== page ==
From Harris’s introduction, NEH Summer Scholars will gain an overarching sense of Hurston’s life, times, influences, and her canonical works’ enduring relevance. As scholars who have written about Hurston and the South—and faculty committed to pedagogy and teaching— N.Y. Nathiri will provide NEH Summer Scholars with a deeper understanding of Hurston’s literal and literary place, i.e., her hometown of Eatonville, FL and recognition as a writer lauding the inventiveness of African Americans. Additionally, NEH Summer Scholars will have an opportunity to take up Hurston’s classic texts anew with Julian Chambliss—a history professor and digital humanities scholar—who will situate them within interdisciplinary frameworks and share available digital resources on Hurston. They will also take part in a digital humanities teaching workshop, led by Sylvia Fernández and GRA Jade Harrison, project coordinator for HBW’s Black Book Interactive Project. Another highlight of Week 1: NEH Summer Scholars will attend a panel,” The Living Legacies,” open to the public, to discuss Hurston recovery projects and ways in which Hurston continues to speak to audiences outside of the academy in the South and beyond. Eatonville preservationist Nathiri, Kansas City archivist Carmaletta Williams, literary scholar John Lowe, and HBW Director Graham will model the applied humanities.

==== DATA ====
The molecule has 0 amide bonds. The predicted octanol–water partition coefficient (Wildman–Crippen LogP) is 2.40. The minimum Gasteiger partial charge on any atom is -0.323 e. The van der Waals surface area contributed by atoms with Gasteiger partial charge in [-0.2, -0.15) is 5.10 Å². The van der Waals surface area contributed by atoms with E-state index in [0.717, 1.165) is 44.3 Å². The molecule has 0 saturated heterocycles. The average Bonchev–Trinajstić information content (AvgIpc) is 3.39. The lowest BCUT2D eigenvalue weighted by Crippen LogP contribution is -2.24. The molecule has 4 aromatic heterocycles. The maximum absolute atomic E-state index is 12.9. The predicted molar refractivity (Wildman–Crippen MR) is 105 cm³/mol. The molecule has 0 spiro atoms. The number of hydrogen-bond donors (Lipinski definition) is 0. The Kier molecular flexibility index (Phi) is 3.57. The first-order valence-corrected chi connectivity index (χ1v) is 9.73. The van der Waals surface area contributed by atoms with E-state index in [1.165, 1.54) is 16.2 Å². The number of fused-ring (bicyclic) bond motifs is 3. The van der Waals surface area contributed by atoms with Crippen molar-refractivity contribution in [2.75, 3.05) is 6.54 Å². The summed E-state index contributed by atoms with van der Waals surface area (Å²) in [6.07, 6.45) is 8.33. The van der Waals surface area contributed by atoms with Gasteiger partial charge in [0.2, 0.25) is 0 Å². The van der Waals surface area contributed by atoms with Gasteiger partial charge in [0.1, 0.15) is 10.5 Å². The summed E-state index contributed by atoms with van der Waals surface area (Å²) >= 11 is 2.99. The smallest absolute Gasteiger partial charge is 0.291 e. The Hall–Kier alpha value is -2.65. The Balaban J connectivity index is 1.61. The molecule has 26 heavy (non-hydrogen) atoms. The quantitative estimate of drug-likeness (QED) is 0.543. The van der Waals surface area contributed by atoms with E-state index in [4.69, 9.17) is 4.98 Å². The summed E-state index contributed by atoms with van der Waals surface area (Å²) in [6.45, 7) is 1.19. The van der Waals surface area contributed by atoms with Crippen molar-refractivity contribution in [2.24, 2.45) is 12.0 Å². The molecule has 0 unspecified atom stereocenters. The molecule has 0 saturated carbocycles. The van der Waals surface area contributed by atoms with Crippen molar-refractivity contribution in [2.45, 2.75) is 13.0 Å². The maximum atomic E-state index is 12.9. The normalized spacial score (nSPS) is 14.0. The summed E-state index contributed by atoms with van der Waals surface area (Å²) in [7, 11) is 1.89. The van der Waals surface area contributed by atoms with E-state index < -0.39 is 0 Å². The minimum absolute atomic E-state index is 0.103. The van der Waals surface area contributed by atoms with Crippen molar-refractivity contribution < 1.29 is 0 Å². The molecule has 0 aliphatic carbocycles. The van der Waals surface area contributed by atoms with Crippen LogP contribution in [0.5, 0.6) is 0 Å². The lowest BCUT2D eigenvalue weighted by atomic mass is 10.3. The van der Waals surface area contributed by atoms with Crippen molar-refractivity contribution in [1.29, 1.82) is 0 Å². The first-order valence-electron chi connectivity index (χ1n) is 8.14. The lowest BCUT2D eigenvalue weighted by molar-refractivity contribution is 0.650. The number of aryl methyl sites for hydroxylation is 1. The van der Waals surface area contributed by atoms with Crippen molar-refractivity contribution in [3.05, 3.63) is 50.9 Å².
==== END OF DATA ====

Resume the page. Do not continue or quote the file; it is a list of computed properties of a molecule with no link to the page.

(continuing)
Week 2: The “Other” Hurston